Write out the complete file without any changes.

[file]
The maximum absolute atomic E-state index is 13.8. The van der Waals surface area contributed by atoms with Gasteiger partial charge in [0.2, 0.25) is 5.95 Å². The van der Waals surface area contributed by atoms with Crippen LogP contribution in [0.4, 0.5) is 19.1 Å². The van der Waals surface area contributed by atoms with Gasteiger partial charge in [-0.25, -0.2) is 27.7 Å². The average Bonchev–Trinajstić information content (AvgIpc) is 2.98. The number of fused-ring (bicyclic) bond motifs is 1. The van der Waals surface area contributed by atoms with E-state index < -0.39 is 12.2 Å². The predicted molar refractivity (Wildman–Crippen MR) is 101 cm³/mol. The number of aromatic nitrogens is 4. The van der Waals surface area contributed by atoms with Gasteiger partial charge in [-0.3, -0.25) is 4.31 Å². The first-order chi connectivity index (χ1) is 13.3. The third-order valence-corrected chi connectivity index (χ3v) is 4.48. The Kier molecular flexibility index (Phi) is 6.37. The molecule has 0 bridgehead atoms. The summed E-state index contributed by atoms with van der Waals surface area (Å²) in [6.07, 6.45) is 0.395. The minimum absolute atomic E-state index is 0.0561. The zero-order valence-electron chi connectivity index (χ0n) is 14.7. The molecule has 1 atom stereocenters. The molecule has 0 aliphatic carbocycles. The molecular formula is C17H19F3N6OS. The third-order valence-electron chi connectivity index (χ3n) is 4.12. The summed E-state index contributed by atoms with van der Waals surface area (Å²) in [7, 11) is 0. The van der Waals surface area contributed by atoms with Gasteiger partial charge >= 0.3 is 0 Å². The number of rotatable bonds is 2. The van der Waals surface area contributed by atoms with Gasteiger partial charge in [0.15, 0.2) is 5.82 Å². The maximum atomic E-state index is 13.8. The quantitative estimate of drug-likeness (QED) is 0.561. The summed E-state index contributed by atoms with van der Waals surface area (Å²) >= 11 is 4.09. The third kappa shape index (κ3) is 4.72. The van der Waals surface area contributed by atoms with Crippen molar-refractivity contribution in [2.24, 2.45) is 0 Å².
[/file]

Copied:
The maximum absolute atomic E-state index is 13.8. The van der Waals surface area contributed by atoms with Gasteiger partial charge in [0.2, 0.25) is 5.95 Å². The van der Waals surface area contributed by atoms with Crippen LogP contribution in [0.4, 0.5) is 19.1 Å². The van der Waals surface area contributed by atoms with Gasteiger partial charge in [-0.25, -0.2) is 27.7 Å². The average Bonchev–Trinajstić information content (AvgIpc) is 2.98. The number of fused-ring (bicyclic) bond motifs is 1. The van der Waals surface area contributed by atoms with E-state index < -0.39 is 12.2 Å². The predicted molar refractivity (Wildman–Crippen MR) is 101 cm³/mol. The number of aromatic nitrogens is 4. The van der Waals surface area contributed by atoms with Gasteiger partial charge in [-0.3, -0.25) is 4.31 Å². The first-order chi connectivity index (χ1) is 13.3. The third-order valence-corrected chi connectivity index (χ3v) is 4.48. The Kier molecular flexibility index (Phi) is 6.37. The molecule has 0 bridgehead atoms. The summed E-state index contributed by atoms with van der Waals surface area (Å²) in [6.07, 6.45) is 0.395. The minimum absolute atomic E-state index is 0.0561. The zero-order valence-electron chi connectivity index (χ0n) is 14.7. The molecule has 1 atom stereocenters. The molecule has 0 aliphatic carbocycles. The molecular formula is C17H19F3N6OS. The third-order valence-electron chi connectivity index (χ3n) is 4.12. The summed E-state index contributed by atoms with van der Waals surface area (Å²) in [7, 11) is 0. The van der Waals surface area contributed by atoms with Gasteiger partial charge >= 0.3 is 0 Å². The number of rotatable bonds is 2. The van der Waals surface area contributed by atoms with Gasteiger partial charge in [0.15, 0.2) is 5.82 Å². The maximum atomic E-state index is 13.8. The quantitative estimate of drug-likeness (QED) is 0.561. The summed E-state index contributed by atoms with van der Waals surface area (Å²) >= 11 is 4.09. The third kappa shape index (κ3) is 4.72. The van der Waals surface area contributed by atoms with Crippen molar-refractivity contribution in [2.24, 2.45) is 0 Å².